What’s also great about this flick is how we see all of Timothy Treadwell, as I’ve mentioned before, but not just from his friends and family but also from himself. He films himself giving off plenty of little speeches about how he loves these animals and nature itself, but he also shows plenty of angry tirades where he basically points the middle finger up to the government that says he’s crazy, Alaskan park officials who tell him he can’t be with these animals so closely, and to poachers who come into where he camps and openly mock him. There’s a couple of these scenes where he goes crazy and it’s very disturbing as much as it is true and it shows how many people out there look at nature and don’t give a shit about it or the people that love it. Now I am no tree hugger whatsoever, but I do love nature and I love all animals out there and this really struck a cord with me how one person can be so in love and so taken away with nature, that he almost feels like he’s one of them and will protect them in anyway he can. I may sound like I’m going on a constant rant here about this dude, but Timothy Treadwell was a great man that loved these animals and even though he may have a couple of dark sides to him as well, it’s what makes him all the more human in the long run.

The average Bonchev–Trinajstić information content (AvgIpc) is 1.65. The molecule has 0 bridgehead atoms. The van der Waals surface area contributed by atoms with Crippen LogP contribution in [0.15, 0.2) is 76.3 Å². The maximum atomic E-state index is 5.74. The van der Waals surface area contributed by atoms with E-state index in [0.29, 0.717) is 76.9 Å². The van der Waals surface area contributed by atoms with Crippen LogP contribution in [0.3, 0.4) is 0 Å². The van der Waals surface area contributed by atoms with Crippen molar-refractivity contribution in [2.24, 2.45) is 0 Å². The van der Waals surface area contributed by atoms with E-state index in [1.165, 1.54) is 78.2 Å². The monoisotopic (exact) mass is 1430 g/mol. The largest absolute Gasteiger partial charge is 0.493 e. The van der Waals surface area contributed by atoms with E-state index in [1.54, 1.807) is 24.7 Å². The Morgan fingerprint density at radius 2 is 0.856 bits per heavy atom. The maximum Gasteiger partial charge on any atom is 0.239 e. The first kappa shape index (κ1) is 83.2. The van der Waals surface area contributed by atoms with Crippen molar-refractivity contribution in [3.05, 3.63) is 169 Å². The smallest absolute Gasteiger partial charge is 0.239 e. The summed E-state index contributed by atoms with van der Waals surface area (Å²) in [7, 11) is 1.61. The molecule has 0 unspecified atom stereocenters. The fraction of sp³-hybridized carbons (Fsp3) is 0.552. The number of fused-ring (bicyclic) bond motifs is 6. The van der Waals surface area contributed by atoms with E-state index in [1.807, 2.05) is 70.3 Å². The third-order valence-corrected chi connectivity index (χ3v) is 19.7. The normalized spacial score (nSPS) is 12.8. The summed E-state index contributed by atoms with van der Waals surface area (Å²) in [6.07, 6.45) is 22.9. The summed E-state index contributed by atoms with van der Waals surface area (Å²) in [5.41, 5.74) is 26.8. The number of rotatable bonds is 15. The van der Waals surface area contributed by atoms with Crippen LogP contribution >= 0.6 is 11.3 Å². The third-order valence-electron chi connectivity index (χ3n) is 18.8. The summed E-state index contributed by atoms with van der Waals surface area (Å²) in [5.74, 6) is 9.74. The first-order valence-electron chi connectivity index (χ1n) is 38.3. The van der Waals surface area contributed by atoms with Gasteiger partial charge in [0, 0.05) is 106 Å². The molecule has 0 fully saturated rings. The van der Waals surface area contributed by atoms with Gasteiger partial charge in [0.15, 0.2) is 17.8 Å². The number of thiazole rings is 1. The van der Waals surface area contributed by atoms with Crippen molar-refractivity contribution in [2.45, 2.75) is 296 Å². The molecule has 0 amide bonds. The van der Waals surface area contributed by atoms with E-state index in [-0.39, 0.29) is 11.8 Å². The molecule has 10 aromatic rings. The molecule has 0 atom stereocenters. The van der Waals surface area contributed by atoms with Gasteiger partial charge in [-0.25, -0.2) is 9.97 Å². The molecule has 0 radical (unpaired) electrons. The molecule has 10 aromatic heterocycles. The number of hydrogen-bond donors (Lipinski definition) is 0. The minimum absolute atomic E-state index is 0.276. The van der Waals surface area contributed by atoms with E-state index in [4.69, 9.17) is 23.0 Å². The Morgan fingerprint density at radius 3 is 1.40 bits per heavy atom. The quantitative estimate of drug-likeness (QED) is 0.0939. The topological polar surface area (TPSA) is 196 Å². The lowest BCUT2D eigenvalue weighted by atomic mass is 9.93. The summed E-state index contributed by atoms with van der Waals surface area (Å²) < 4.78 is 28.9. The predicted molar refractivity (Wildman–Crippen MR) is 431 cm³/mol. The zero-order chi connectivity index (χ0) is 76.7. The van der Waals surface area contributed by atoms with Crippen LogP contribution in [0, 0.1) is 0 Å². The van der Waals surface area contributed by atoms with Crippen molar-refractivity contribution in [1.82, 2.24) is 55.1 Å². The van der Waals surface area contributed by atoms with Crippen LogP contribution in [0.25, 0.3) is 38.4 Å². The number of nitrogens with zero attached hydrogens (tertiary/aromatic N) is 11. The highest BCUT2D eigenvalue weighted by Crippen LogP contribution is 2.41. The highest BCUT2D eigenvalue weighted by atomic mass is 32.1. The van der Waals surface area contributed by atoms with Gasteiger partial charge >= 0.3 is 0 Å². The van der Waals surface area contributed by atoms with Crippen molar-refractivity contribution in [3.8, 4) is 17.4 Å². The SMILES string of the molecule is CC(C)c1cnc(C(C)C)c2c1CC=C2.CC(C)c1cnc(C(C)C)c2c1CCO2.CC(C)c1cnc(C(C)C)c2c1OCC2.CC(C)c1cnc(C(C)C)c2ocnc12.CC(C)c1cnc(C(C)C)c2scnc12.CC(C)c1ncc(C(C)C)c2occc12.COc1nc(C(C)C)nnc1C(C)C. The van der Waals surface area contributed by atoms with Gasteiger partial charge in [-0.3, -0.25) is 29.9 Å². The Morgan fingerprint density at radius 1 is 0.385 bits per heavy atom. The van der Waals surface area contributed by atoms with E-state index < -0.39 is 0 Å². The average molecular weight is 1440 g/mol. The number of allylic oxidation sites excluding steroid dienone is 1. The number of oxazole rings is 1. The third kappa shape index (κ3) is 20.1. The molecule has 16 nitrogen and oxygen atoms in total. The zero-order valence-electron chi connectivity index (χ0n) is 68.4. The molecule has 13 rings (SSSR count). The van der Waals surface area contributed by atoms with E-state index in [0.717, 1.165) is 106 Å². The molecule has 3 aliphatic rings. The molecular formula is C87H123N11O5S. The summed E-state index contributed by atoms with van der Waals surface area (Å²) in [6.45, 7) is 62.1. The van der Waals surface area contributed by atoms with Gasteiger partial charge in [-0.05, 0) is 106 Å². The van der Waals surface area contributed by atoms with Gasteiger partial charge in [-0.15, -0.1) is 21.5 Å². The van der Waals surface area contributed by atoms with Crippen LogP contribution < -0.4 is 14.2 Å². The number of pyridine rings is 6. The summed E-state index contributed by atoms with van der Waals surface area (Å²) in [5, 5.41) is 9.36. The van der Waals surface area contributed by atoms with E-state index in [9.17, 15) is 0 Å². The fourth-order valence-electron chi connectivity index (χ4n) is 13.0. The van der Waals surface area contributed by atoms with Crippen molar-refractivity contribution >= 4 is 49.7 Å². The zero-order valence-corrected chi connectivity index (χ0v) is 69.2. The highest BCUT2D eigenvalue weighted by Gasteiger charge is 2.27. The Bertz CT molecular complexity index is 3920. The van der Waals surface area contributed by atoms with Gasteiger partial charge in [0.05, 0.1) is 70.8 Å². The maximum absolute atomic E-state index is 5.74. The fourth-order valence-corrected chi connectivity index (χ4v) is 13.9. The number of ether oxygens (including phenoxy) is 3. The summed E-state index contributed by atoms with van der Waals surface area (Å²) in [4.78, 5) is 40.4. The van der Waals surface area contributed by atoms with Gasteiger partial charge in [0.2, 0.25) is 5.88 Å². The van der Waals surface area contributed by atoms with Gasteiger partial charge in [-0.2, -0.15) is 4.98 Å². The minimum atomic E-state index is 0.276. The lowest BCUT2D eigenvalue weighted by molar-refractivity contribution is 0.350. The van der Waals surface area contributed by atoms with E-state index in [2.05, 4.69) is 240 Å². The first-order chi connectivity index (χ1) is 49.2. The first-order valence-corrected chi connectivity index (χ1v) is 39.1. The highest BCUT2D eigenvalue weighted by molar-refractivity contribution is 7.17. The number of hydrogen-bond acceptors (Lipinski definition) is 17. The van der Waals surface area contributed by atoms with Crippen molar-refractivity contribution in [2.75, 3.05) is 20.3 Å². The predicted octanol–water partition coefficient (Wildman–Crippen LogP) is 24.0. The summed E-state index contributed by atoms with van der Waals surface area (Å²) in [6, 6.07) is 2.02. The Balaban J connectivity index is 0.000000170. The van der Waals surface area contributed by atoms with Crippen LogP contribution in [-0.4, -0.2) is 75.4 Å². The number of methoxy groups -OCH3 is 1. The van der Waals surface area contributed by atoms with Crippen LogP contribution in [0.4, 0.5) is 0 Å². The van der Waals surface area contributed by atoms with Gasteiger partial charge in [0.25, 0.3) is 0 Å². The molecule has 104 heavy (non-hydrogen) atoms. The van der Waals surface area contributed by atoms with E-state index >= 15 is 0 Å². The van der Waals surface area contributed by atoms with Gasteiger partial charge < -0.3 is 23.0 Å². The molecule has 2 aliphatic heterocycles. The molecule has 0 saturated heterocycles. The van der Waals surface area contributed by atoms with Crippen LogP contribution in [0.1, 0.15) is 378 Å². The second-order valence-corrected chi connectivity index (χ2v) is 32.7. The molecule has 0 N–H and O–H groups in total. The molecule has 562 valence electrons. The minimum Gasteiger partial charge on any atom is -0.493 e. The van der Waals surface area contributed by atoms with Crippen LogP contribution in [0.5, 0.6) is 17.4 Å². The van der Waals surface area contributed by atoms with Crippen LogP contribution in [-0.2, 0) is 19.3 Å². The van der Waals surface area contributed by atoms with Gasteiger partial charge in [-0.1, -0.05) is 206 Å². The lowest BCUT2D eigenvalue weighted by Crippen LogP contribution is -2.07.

Consensus: Grizzly Man is a beautiful film that shows the life of Timothy Treadwell, a man who loved nature, animals, and everything else around him and would stop at nothing to be with them and protect them, even if that did mean losing his own life, as well as his lady friend.



  1. A story that you pretty much know will end the way it does but got to love Timothy Treadwell for the passion he had for these animals. Great film and review dude.

  2. Unforgettable film and portrait of a man-going-animal; do you wish you could have heard the audio recordings of his death? More powerful because it goes unheard?

  3. It really is a brilliant film. Profound and deeply unsettling – how much power do we really have against nature?

    I love this line: ‘Jackass’ meets the Discovery Channel’. brilliant